AN: I have always been pretty open minded you know because I love music and can't feel that there is something to limit myself. When there is a good song I don't care what genre it belongs to if it is a good song musically. I always keep an open mind. And for people in the metal scene interested in the influential bands that Katatonia listened to over the years would be of course The Cure, Fields of the Nephilim, Slowdive, etc., etc.

MU: Yeah, I have checked them out.

AN: Yeah. There's a lot more bands. Jeff Buckley is good. There could be tons mentioned.

MU: Describe your involvement in Bloodbath. That's your project, right?

AN: Yeah it is. It was something we felt like doing because doing the level of the music that Katatonia is doing right now is so serious. It is really deep and it is so serious all of the time. So it just felt good kicking loose and kicking some ass with doing some music that was around when we started the band. We all keep such good memories from the early death metal boom that got out in the early 90's. It will always be in ourselves because all of the guys in Bloodbath have their roots in that period. So I had the idea of forming Bloodbath for a very long time, but I think we just realized it in some drunken session really. Kicking it together.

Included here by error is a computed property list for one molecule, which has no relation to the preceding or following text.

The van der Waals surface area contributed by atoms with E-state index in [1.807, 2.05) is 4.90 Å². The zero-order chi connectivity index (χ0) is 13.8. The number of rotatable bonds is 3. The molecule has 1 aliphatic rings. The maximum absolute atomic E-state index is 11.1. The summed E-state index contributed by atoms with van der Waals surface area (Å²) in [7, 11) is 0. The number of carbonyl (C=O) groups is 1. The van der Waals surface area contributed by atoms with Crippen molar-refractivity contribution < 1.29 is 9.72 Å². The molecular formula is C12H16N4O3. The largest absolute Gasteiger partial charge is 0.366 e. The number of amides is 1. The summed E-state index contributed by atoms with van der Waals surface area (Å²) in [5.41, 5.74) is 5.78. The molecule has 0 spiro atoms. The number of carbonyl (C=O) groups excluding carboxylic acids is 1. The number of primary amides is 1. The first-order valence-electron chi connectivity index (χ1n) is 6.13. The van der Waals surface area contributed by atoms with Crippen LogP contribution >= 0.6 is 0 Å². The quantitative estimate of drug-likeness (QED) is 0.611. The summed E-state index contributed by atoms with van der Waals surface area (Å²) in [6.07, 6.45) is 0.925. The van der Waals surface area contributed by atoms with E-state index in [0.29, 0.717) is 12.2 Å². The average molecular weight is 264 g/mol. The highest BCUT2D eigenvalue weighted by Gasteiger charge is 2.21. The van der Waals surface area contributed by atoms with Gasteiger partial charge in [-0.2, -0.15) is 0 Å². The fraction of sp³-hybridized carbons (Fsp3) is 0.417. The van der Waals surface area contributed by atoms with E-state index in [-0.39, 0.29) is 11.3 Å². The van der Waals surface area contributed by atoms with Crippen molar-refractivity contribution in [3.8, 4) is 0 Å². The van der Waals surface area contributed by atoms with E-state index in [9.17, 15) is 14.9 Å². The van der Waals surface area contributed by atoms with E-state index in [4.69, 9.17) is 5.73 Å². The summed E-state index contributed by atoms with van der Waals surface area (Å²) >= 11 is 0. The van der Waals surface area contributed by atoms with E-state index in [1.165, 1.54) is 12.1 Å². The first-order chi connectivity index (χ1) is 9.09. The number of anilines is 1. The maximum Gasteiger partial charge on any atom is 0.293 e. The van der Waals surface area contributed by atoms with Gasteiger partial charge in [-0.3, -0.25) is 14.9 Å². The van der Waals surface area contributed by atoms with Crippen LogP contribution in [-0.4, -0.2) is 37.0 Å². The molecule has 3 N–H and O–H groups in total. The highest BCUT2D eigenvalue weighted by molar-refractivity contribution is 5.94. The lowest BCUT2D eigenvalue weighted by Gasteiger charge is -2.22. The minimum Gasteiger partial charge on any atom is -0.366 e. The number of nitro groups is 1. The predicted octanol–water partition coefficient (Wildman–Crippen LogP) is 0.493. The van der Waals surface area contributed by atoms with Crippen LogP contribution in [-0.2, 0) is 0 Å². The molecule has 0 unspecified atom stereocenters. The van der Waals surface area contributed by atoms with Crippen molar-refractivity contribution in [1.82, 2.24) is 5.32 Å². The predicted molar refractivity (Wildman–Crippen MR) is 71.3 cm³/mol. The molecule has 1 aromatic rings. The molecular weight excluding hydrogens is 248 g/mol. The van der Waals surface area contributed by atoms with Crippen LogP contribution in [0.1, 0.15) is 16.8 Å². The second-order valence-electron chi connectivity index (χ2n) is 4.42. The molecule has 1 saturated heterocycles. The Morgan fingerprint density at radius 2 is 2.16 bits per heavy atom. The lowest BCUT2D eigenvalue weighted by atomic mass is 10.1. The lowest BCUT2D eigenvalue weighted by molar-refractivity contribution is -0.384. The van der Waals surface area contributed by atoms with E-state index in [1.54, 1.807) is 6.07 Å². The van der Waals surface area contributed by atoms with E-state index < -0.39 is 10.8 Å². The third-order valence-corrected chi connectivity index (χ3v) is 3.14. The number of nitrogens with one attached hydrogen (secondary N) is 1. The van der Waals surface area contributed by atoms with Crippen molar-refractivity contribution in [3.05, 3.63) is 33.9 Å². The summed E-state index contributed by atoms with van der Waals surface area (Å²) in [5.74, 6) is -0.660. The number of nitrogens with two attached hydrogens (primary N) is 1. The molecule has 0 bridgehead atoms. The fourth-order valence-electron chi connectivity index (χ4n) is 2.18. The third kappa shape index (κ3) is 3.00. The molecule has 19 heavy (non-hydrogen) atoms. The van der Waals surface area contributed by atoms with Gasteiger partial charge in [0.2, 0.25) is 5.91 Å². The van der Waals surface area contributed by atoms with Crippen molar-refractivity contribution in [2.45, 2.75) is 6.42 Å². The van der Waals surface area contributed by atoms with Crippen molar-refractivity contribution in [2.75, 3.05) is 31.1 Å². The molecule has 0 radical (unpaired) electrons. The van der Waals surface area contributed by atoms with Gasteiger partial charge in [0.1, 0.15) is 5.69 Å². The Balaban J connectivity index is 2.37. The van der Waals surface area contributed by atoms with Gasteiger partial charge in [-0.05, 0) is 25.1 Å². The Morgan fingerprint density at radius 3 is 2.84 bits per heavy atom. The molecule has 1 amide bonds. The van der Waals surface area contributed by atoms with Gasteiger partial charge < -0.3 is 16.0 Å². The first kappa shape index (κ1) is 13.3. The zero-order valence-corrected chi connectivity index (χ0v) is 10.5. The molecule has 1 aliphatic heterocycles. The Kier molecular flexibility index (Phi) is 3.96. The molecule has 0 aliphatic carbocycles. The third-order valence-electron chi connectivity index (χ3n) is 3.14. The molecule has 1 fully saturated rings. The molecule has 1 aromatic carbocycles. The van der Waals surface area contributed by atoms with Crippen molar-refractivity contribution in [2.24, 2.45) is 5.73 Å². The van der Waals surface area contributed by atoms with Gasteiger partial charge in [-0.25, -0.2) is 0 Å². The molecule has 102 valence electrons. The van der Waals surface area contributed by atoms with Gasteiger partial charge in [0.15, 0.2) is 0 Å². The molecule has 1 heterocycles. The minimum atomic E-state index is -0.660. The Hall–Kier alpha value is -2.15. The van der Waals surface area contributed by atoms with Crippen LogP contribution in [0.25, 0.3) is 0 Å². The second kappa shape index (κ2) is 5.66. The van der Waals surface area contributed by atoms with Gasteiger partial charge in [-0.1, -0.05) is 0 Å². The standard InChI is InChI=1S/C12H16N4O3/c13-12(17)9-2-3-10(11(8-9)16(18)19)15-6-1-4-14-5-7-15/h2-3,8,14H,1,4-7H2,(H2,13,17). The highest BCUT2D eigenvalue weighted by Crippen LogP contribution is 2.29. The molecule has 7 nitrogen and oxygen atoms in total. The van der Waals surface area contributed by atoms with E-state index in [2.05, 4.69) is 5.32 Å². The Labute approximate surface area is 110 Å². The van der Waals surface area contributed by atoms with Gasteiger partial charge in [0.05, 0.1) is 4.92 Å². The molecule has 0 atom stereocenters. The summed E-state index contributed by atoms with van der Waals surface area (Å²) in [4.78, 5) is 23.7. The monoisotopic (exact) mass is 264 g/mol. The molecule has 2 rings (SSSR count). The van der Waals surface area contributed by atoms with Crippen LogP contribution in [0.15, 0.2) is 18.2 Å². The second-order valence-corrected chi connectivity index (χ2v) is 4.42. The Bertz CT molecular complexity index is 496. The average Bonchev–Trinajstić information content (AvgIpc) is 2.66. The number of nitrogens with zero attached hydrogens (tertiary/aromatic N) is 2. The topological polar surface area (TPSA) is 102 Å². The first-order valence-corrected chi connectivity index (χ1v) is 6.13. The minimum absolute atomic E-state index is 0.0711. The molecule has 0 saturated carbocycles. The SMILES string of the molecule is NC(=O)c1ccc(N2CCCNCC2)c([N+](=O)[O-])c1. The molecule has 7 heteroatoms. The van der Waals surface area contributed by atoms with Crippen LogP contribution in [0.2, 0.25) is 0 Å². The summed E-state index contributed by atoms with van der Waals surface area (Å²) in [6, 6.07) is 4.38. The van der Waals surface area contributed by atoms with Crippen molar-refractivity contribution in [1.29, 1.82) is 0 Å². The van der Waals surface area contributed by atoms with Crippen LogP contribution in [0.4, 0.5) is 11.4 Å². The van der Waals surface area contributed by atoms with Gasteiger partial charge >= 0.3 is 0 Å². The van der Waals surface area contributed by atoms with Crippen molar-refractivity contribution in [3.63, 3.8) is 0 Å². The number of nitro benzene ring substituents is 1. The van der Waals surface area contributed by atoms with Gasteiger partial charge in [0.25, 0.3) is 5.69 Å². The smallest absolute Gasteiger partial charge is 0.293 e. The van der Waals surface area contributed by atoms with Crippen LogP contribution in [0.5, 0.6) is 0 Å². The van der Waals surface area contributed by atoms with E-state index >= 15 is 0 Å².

MU: Are there any other side projects for you or Jonas?

AN: Well I still have my Diabolical Masquerade project - doing albums occasionally with that one. Jonas has quit all his project bands now but I think he's got something with Mikael of Opeth, some kind of soft mellow stuff.

MU: Is that Sorskogen?

AN: No that's Mike's thing but it's very similar so it might turn out to be Sorskogen or something. It probably will. I know that they are talking about it all the time.

MU: Will there be another October Tide album?

AN: I talked with Jonas just the other night about that and it really depends on how keen the world is to show him that it is demanded. He has no faith in October Tide anymore. He is so tired with the failures of the two albums because they didn't sell anything. They were so extremely poorly promoted. So October Tide has in a way been unintentionally a cult thing now because it is so goddamn underrated.